Art Shay, 70 years in American streets – The Eye of Photography

For over 70 years, American photographer Art Shay has documented life, combining his gifts of storytelling, humor and empathy. Born in the Bronx, New York, in 1922, Art Shay has pursued photography since his teens, and he took his first Leica to war with him. His first published photographs—documenting a midair collision over his English Air Base—were printed in a September 1944 issue of Look magazine. In fact, during World War II, he was then lead navigator on 30 missions in the Eighth Air Force. His service, which also includes 23 combat supplies missions, earned him five Air Medals, the Distinguished Flying Cross and the French Croix de Guerre.

Alinka Echeverría, Becoming South Sudan – The Eye of Photography

Prior to South Sudan’s independence from the Republic of Sudan in 2011, forty years of internal conflicts and two protracted civil wars had permeated the history of the country. Established in 1956 at the end of the Anglo-Egyptian colonial rule, the Republic of Sudan had its borders drawn by European powers with little concern for the cultural and ethnic reality of the region. South Sudan’s independence allowed the borders to be reconfigured. Regardless, the world’s newest nation remains in shambles. Its short history has demonstrated that internal solidarity along the ethnic lines has long lost its echo among the rivalries within the country’s ruling party, the Sudan People’s Liberation Movement (SPLM).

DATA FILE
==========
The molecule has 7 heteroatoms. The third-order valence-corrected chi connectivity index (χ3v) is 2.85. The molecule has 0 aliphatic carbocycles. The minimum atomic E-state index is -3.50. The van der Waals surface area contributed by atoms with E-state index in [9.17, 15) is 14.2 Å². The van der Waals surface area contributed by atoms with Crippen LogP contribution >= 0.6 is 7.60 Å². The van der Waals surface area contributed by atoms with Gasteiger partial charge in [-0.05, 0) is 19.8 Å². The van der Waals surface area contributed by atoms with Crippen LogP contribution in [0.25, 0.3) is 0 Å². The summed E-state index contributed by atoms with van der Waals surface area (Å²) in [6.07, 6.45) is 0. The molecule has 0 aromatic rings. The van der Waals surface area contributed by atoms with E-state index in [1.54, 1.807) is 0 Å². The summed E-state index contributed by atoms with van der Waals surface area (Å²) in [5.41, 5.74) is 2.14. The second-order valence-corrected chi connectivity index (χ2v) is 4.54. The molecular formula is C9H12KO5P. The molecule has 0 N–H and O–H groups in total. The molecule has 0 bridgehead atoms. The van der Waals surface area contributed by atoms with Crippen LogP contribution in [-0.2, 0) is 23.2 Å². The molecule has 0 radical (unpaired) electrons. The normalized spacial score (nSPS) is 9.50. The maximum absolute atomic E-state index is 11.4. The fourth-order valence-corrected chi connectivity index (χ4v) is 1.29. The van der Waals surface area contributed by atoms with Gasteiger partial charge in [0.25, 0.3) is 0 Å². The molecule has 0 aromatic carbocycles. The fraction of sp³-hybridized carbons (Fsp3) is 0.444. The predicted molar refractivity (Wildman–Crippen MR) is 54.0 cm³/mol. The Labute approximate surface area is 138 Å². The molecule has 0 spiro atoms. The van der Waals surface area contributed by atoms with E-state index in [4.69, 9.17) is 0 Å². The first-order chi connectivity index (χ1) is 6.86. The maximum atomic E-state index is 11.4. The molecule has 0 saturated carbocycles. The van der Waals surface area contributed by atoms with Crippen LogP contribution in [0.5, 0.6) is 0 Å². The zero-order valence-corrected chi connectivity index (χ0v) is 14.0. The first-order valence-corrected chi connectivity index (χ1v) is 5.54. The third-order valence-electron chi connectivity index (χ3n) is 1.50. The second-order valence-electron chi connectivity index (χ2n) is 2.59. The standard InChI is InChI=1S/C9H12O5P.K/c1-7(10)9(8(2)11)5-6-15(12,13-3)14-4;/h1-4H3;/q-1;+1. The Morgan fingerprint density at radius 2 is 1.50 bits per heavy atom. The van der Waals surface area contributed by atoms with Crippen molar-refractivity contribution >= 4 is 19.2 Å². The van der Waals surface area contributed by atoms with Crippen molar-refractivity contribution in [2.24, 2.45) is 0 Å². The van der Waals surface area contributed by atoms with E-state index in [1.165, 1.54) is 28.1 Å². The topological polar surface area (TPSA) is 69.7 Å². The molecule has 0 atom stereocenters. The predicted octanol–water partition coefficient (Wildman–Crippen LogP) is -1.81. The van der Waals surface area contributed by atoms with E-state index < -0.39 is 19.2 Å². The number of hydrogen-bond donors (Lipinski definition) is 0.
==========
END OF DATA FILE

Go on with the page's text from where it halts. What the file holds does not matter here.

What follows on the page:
In the 1990s, New York’s Nightlife Found a New Beat – The New York Times

Everyone knows that New York’s nightlife was so much cooler back in the day. They just don’t agree on when that day was. Maybe the glory nights of Danceteria and the Latin Quarter in the 1980s, or the shimmering ‘70s heyday of Studio 54. Maybe back to the punk explosion at CBGB, or further to Andy Warhol’s court at Max’s Kansas City – all the way back past the Savoy Ballroom of the Harlem Renaissance to Pfaff’s beer cellar on Broadway near Bleecker Street, first outpost of American bohemia, where Walt Whitman probably sidled up to some rugged Bowery b’hoy and said, “Things were much livelier last week, too bad you missed it.”